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Am J Public Health. 1979 Jul;69(7):690-6.

Relationship of microbial indicators to health effects at marine bathing beaches.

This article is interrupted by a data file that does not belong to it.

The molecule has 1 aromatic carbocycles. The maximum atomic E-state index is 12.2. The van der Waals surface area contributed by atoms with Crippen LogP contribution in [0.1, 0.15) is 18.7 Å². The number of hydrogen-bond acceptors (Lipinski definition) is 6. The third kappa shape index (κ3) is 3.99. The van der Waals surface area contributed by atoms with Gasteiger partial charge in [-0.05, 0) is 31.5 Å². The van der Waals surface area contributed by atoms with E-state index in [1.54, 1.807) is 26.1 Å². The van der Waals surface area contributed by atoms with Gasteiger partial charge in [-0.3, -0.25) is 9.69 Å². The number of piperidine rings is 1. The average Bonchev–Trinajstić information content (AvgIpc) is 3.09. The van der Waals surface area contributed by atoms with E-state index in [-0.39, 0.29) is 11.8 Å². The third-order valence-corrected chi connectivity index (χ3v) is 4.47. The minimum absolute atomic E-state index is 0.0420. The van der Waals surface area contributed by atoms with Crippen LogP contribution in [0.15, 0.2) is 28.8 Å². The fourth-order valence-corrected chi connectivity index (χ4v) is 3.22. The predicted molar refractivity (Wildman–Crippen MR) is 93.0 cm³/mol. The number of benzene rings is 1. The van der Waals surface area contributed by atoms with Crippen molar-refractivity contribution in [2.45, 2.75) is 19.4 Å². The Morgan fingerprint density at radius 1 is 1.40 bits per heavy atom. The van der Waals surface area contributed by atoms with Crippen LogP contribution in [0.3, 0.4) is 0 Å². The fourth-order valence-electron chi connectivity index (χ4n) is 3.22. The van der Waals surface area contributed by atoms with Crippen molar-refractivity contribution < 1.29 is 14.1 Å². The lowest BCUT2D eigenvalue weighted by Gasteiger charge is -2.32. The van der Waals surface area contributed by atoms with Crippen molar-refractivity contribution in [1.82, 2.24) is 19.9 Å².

Findings are described from the second year of an epidemiological-microbiological study conducted at New York City beaches as part of the U.S. Environmental Protection Agency program to develop health effects-recreational water quality criteria. Symptomatology rates among swimmers (defined as immersion of the head in the water) relative to nonswimming but beach-going controls at a "barely acceptable" (BA) beach and a "relatively unpolluted" (RU) beach were examined. Data were collected by contacting family groups at the beach on weekends, obtaining information on bathing activity, and then questioning them by phone some 8--10 days later. In addition measurements were made for a number of potential water quality indicators. It was observed that the symptom rates, categorized as gastrointestinal (GI), respiratory, "other", and "disabling" (stayed home, stayed in bed, consulted a physician), were higher among swimmers than nonswimmers. As in the pretest conducted the previous year, the rate of GI symptoms was significantly higher among swimmers relative to nonswimmers at the BA but not the RU beach. Children, Hispanic Americans, and the low-middle socioeconomic groups were identified as the most susceptible portions of the population.

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